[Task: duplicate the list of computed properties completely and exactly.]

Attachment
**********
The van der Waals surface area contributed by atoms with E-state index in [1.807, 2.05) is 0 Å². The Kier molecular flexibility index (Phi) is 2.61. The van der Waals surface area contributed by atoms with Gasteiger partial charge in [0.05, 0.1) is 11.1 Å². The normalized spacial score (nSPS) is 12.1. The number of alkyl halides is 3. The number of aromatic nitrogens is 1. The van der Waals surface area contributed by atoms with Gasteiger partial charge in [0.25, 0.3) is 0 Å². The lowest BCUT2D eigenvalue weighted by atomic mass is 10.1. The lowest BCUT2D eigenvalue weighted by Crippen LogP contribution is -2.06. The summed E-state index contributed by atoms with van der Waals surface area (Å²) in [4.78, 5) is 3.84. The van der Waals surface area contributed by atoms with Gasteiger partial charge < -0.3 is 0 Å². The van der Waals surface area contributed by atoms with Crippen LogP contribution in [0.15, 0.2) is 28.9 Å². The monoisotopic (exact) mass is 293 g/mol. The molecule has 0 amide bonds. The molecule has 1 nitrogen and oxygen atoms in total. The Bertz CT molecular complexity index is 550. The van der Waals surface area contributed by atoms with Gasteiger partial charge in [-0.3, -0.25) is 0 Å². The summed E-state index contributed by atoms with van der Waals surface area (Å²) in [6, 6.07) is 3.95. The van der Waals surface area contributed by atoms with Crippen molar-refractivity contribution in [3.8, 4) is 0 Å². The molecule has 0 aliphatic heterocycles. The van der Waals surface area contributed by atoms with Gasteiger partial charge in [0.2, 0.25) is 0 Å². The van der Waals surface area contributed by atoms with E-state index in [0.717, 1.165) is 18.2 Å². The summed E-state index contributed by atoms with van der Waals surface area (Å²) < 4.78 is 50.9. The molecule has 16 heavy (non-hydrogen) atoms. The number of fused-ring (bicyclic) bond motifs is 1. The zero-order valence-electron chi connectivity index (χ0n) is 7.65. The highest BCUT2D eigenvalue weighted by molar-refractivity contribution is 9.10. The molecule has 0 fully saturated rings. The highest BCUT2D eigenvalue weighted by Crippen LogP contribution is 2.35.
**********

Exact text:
The van der Waals surface area contributed by atoms with E-state index in [1.807, 2.05) is 0 Å². The Kier molecular flexibility index (Phi) is 2.61. The van der Waals surface area contributed by atoms with Gasteiger partial charge in [0.05, 0.1) is 11.1 Å². The normalized spacial score (nSPS) is 12.1. The number of alkyl halides is 3. The number of aromatic nitrogens is 1. The van der Waals surface area contributed by atoms with Gasteiger partial charge in [0.25, 0.3) is 0 Å². The lowest BCUT2D eigenvalue weighted by atomic mass is 10.1. The lowest BCUT2D eigenvalue weighted by Crippen LogP contribution is -2.06. The summed E-state index contributed by atoms with van der Waals surface area (Å²) in [4.78, 5) is 3.84. The van der Waals surface area contributed by atoms with Gasteiger partial charge < -0.3 is 0 Å². The van der Waals surface area contributed by atoms with Crippen LogP contribution in [0.15, 0.2) is 28.9 Å². The monoisotopic (exact) mass is 293 g/mol. The molecule has 0 amide bonds. The molecule has 1 nitrogen and oxygen atoms in total. The Bertz CT molecular complexity index is 550. The van der Waals surface area contributed by atoms with Gasteiger partial charge in [-0.3, -0.25) is 0 Å². The summed E-state index contributed by atoms with van der Waals surface area (Å²) in [6, 6.07) is 3.95. The van der Waals surface area contributed by atoms with Crippen molar-refractivity contribution in [3.8, 4) is 0 Å². The molecule has 0 aliphatic heterocycles. The van der Waals surface area contributed by atoms with Gasteiger partial charge in [0.2, 0.25) is 0 Å². The van der Waals surface area contributed by atoms with E-state index in [0.717, 1.165) is 18.2 Å². The summed E-state index contributed by atoms with van der Waals surface area (Å²) < 4.78 is 50.9. The molecule has 16 heavy (non-hydrogen) atoms. The number of fused-ring (bicyclic) bond motifs is 1. The zero-order valence-electron chi connectivity index (χ0n) is 7.65. The highest BCUT2D eigenvalue weighted by molar-refractivity contribution is 9.10. The molecule has 0 fully saturated rings. The highest BCUT2D eigenvalue weighted by Crippen LogP contribution is 2.35.